A quick journal club this week in what’s been a very busy few days. As you know we were at the BMJ Awards this week. We had a fabulous time but our section was won by a great team teaching CPR to students in the hope that rates of bystander CPR will increase and thus patients will benefit. Interestingly our paper this week addresses exactly this issue, does it really make a difference and if so by how much.
This paper from Denmark1 is an observational study of outcomes in cardiac arrest that specifically seeks to quantify the effects of bystander CPR and defibrillation on outcomes amongst those patients who survive for at least 30 days. The abstract is below, but as we always say, do go read the paper yourself.
What kind of paper is this?
It’s an observational study based on a prospectively captured database of all cardiac arrests in Denmark between 2001 and 2012. This is clearly the only way that you can do a study like this as there is no ethical way in which we could withold bystander CPR from one arm of a trial. Systematically acquired data is a good way of getting information together which then may reveal associations between what happened during a cardiac arrest and subsequent outcome.
Which patients are we talking about here?
Importantly the cohort examined here is those who survived to 30 days post arrest. It’s not all comers and thus the outcome data here relates to those who have already survived to 30 days. That’s a reasonably well defined group and that’s fine but it’s important that we don’t confuse these figures with all cardiac arrest patients, or all ROSC patients.
What did they look for?
From the registry they determined what happened to patients during their arrest, and also folowed the patients through to a year post cardiac arrest to determine a meaningful outcome. They had good follow up data on survival, nursing home admission and anoxic brain injury. This is important as we want to know whether we get more survivors, but also that the survivors have a good functional outcome. In that latter respect the authors are using the coding of nursing home admission or anoxic brain injury as a marker of adverse outcome. That’s OK, but it’s a proxy marker of outcome as compared to something like a functional outcome score (e.g. Glasgow Outcome Score).
What did they find.
Over the 12 year period the incidence of cardiac arrest remained pretty much the same but survival increased from 3.9 to 12.4% which is a great result in itself reflecting improvements in cardiac arrest care detailed in the paper. Of note the proportion of patients getting bystander CPR or defibrillation increased significantly. For the 2855 who survived 30 days then 9.7 % died within a year and 10.5% had an anoxic brain injury or were admitted to a nursing home. However, the proportion of patients with anoxic brain injury or nursing home admission decreased during the study period.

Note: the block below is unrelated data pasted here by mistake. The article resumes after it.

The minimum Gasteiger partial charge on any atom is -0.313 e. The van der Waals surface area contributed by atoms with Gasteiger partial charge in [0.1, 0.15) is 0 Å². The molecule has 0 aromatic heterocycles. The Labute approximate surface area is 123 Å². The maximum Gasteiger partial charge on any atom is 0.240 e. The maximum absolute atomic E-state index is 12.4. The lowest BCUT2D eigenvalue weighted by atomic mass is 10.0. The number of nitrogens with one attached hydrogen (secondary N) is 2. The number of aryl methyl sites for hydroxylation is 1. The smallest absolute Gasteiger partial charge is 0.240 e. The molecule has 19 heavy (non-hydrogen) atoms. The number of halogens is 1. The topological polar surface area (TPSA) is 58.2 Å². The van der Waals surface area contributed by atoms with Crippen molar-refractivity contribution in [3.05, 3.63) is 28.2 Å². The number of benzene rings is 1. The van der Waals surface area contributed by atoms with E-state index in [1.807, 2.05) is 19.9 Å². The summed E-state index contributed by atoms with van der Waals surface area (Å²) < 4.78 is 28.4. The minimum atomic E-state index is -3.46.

Sounds good, can we believe the results?
We always have to be cautious with database studies, the results here show an association, but that’s not the same as causality. Or at least that’s the critical appraisal answer. In reality this type of study is probably the best way of getting an answer and the association of bystander CPR/defibrillation has a biological plausibility supported by lots of other evidence. In fact in terms of initial survival we would be surprised not to find an association with a positive outcome. As for longer term survival, nursing home admission and anoxic brain injury the link is still strong but not to the same degree as there are other aspects of intra and post arrest care that might affect outcome. The authors have controlled for this through statistical analysis and the link remains so it may be as strong an evidence as we will get. We should also note that questions around admission criteria to nursing homes may vary and the authors acknowledge this.
What does this mean.
This study is reassuring that we should continue to promote early and effective CPR and defibrillation without the increased risk of anoxic brain injury patients in nursing homes. As an emergency physician we should continue to promote interventions that take place before our prehospital teams arrive.